Report Australia’s Most Unwanted Animals

Residents can play a part in protecting our natural habitat, open spaces and native wildlife by reporting sightings of non-native animals that cause significant problems in the wild.

Non-native animals such as exotic birds, fish, reptiles, amphibians or mammals can cause significant problems if deliberately or accidentally released into the wild.

They can threaten native plants and animals, spread disease, affect human health, and impact on agriculture.

Red-eared slider turtles were trapped and removed from Bicentennial ponds a few years ago and there were confirmed sightings of corn snakes in the area.

The importation, keeping, breeding and trade of these species is illegal in all states and territories.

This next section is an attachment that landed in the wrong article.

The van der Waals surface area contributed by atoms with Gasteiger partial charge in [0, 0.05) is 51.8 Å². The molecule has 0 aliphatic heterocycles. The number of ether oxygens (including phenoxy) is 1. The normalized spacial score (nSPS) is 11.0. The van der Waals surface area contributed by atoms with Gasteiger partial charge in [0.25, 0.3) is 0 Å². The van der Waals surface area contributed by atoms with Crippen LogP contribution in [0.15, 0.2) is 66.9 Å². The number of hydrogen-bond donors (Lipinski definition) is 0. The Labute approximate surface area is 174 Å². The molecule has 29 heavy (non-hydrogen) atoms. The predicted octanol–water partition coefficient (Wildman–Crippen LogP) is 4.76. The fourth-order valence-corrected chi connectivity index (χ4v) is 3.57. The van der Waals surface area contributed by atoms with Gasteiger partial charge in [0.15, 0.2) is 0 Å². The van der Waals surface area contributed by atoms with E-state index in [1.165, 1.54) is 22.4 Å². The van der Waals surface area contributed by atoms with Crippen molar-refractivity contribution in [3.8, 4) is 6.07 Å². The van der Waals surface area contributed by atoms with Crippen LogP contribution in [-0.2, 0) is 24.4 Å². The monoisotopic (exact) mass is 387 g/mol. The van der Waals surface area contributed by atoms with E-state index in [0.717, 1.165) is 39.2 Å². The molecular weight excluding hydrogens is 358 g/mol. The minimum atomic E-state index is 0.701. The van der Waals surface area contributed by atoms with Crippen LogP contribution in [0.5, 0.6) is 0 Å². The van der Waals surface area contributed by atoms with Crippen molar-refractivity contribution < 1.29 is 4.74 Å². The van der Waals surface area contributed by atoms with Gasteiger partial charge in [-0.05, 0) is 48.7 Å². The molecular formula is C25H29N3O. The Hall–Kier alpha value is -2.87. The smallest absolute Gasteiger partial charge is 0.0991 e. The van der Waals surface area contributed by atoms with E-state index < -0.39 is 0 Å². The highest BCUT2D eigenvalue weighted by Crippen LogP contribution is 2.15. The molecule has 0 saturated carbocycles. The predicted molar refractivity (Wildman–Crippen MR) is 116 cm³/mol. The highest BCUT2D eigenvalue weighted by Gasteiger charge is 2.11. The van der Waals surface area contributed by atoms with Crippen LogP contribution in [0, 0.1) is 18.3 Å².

Red-eared slider turtles
Red-eared slider turtles breed rapidly and carry exotic diseases. They compete with native turtles and other wildlife for food, nesting and basking sites, and eat threatened plants and animals. They could become major pests in urban waterways and wetlands.

Corn snakes
Corn snakes are occasionally kept illegally as pets. They have the ability to carry serious exotic diseases affecting humans, pets, livestock and native wildlife. They pose a risk to Australia's agricultural industry, the environment and human health. They are major concern to Australia's biosecurity and complete eradication could be impossible if they established in the wild.

Red-eared slider turtles and Corn Snakes

If you suspect you may have seen either of these species in your local area, please report the sighting immediately.

Your report can help local experts to protect our environment, people, human health and agricultural industries.

Reporting Non-native Animals


Published on: Fri, 15/01/2021 - 14:47
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